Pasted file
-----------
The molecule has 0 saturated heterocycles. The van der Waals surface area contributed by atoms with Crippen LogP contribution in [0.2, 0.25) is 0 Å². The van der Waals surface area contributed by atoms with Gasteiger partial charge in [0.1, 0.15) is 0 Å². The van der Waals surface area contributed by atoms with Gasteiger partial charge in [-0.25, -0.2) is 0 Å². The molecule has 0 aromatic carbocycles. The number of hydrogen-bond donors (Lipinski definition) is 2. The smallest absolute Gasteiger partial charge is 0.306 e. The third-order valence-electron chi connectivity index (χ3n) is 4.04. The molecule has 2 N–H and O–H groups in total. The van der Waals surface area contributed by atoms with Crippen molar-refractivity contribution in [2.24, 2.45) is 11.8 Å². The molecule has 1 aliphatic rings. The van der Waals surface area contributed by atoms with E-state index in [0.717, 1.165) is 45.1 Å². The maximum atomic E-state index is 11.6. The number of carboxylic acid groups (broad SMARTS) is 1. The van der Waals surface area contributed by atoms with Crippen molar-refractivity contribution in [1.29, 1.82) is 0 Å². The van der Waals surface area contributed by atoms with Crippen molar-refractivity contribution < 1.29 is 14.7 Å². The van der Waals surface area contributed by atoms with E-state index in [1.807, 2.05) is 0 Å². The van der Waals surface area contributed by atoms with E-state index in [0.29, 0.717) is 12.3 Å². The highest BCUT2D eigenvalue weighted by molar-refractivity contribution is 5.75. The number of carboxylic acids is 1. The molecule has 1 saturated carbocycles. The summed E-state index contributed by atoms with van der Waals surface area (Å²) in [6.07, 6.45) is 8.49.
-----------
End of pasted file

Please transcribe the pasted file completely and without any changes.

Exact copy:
The molecule has 0 saturated heterocycles. The van der Waals surface area contributed by atoms with Crippen LogP contribution in [0.2, 0.25) is 0 Å². The van der Waals surface area contributed by atoms with Gasteiger partial charge in [0.1, 0.15) is 0 Å². The van der Waals surface area contributed by atoms with Gasteiger partial charge in [-0.25, -0.2) is 0 Å². The molecule has 0 aromatic carbocycles. The number of hydrogen-bond donors (Lipinski definition) is 2. The smallest absolute Gasteiger partial charge is 0.306 e. The third-order valence-electron chi connectivity index (χ3n) is 4.04. The molecule has 2 N–H and O–H groups in total. The van der Waals surface area contributed by atoms with Crippen molar-refractivity contribution in [2.24, 2.45) is 11.8 Å². The molecule has 1 aliphatic rings. The van der Waals surface area contributed by atoms with E-state index in [0.717, 1.165) is 45.1 Å². The maximum atomic E-state index is 11.6. The number of carboxylic acid groups (broad SMARTS) is 1. The van der Waals surface area contributed by atoms with Crippen molar-refractivity contribution in [1.29, 1.82) is 0 Å². The van der Waals surface area contributed by atoms with Crippen molar-refractivity contribution < 1.29 is 14.7 Å². The van der Waals surface area contributed by atoms with E-state index in [1.807, 2.05) is 0 Å². The van der Waals surface area contributed by atoms with E-state index in [0.29, 0.717) is 12.3 Å². The highest BCUT2D eigenvalue weighted by molar-refractivity contribution is 5.75. The number of carboxylic acids is 1. The molecule has 1 saturated carbocycles. The summed E-state index contributed by atoms with van der Waals surface area (Å²) in [6.07, 6.45) is 8.49.